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Legislative Assembly for the ACT: 1998 Week 7 Hansard (24 September) . . Page.. 2147 ..

MR RUGENDYKE (continuing):

I decided to conduct my own investigations into the claims. I have to say, Mr Speaker, that I honestly cannot believe how bad this situation is. It is a sad state of affairs, and it has been going on for so long that sections of the disabled community have given up on Canberra Cabs. Their complaints about unreasonable delays in getting cabs have fallen on deaf ears for so long that they have given up. They have been prepared to cop it on the chin and accept that they are not to have access to a fair and equitable service.

Not surprisingly, many of these people were absolutely riled by the dismissive attitude of Canberra Cabs' management, as shown on the news broadcast. They know that there are only six multicabs designed for wheelchair access operating in the ACT. They know how often they have been inconvenienced or left stranded because these six cabs simply cannot meet the demand, Mr Speaker. They know that they are being denied the basic right of having access to transport. But they have given up on the service, and to me that is an embarrassment. When Mrs Gordon's concerns were dismissed by Canberra Cabs' management, I was swamped with evidence of the real story.

So what exactly have wheelchair passengers been copping on the chin? My office has explored the situation and has come up with more than 30 cases in the first two weeks of this month where passengers have been inconvenienced by Canberra Cabs. Who knows how many other cases there are or how many people avoid the inconvenience because they just do not bother to call anymore? How long are these people waiting? Take 7 September, for example. I have information that a passenger wanted a cab to go from Bruce to Lyneham. How long would you expect to wait in a location like Bruce for such a short journey to Lyneham? Ten minutes perhaps; maybe 20 or 30 if it was really busy. How about 100 minutes, Mr Speaker? I am not mistaken. It was 100 minutes, to get from Bruce to Lyneham. Once again, it is an embarrassment. That passenger ordered the cab for 2.50 pm. The passenger was later informed that the car would not be available and it had to be rebooked for 4.30 pm. So, 100 minutes later, the client got the cab.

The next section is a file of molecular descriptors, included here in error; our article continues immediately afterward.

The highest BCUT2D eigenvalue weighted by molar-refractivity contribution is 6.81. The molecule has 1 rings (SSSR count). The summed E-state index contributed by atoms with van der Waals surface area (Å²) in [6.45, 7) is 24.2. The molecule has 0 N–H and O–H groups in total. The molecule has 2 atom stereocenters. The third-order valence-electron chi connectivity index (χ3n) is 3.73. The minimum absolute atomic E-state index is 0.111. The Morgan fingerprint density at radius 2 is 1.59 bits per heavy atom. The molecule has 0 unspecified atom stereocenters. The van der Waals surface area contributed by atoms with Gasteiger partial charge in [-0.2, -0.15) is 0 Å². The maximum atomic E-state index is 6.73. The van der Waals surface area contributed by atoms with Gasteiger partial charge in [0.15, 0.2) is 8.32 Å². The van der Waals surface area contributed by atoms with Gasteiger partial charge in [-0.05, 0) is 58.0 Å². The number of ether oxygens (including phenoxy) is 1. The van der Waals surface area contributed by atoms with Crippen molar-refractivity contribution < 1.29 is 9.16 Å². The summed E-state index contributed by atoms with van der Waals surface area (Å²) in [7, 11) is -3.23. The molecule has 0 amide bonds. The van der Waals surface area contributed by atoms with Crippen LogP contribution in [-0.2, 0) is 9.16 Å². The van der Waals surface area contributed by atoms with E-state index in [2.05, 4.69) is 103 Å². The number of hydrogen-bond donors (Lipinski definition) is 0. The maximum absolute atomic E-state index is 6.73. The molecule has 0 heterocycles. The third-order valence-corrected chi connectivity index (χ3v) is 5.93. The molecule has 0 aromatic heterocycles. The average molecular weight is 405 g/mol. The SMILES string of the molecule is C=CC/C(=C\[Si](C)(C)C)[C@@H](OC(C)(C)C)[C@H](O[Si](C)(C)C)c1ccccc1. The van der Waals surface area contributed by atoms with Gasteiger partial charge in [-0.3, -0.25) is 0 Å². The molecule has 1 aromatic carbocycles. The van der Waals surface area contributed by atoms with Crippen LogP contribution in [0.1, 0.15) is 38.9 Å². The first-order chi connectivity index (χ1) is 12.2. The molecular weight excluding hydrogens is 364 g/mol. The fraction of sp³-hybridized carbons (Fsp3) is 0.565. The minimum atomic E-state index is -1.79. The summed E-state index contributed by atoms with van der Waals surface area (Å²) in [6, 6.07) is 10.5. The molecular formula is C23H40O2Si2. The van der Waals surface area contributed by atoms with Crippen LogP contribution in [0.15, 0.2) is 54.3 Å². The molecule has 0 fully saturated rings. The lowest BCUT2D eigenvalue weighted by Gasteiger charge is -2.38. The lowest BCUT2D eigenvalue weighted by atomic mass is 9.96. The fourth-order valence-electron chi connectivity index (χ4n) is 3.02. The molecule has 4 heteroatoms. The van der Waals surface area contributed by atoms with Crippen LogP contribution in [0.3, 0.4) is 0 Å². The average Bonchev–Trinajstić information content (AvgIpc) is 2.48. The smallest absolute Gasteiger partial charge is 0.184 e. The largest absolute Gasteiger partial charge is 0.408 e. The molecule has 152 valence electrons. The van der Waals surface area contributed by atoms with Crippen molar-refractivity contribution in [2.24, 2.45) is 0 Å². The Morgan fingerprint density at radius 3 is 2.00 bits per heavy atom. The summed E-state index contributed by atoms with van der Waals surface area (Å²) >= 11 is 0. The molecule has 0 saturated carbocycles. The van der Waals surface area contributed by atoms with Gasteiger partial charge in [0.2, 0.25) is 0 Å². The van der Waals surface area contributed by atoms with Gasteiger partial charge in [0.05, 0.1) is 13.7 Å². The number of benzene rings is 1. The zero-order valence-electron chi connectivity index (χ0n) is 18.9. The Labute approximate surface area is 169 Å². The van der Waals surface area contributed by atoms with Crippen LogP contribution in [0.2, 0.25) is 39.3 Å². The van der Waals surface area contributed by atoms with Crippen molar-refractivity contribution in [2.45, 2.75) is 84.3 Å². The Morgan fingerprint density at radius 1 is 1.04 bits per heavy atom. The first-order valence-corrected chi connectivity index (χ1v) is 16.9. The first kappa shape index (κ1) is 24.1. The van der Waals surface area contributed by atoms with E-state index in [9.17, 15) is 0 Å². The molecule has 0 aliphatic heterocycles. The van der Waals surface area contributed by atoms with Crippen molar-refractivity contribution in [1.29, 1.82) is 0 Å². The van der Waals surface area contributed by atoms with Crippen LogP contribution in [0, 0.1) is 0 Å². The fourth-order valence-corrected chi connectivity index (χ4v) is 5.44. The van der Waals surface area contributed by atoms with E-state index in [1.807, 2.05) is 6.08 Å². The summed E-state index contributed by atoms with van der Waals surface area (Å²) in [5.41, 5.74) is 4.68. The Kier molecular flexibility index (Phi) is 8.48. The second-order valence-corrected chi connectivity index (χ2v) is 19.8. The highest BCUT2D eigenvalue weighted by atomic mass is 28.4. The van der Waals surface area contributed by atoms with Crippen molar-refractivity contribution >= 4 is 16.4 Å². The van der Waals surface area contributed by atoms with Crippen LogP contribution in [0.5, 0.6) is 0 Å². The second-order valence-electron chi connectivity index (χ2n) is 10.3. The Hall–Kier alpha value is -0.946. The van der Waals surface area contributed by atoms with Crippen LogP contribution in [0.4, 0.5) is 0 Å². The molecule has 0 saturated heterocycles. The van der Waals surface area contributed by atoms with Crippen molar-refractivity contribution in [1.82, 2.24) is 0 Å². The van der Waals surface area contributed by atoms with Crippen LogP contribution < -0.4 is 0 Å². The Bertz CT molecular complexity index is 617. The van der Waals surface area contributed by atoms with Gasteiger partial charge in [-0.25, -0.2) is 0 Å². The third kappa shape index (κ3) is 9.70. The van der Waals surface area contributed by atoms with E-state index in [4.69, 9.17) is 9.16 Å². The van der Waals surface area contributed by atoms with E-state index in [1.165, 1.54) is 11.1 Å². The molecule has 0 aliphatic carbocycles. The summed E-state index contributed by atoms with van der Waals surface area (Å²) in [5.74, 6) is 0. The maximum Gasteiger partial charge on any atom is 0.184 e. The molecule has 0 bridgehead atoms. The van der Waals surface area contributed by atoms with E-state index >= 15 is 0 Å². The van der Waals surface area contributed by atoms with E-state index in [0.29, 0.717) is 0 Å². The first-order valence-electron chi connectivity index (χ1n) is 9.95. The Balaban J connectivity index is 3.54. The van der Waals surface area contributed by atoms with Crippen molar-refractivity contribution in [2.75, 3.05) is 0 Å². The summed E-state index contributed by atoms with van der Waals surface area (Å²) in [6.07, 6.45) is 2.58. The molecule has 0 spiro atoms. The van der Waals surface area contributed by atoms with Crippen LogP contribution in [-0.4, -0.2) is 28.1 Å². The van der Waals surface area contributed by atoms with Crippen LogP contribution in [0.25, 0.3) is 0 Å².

That is where the problem lies, Mr Speaker. Canberra Cabs is saying that the clients are being picked up within times specified under licence accreditations. I have knowledge that the figures supplied to Urban Services are not the complete story. It is my understanding, Mr Speaker, that the times logged and passed on to the Minister are the rebooked times. So, in the case I have just mentioned, although the original pick-up time was 2.50 pm, because Canberra Cabs cancelled this time and made a rebooking, the recorded time went down as 4.30 pm. So the 100 minutes' delay was swept under the carpet and, for reporting purposes, the cab was on time.

There have been other examples of extreme waiting times in the last few weeks. One was 85 minutes - almost an hour-and-a-half - on 1 September, to go from Garran to Aranda, which I understand was a hospital appointment. I have another 19 examples of cabs arriving more than 30 minutes after the requested time. The wheelchair passengers understand that the multicabs are not going to be quite as quick as standard cabs, but to be subjected to delays of upwards of an hour is not fair and should not be tolerated.

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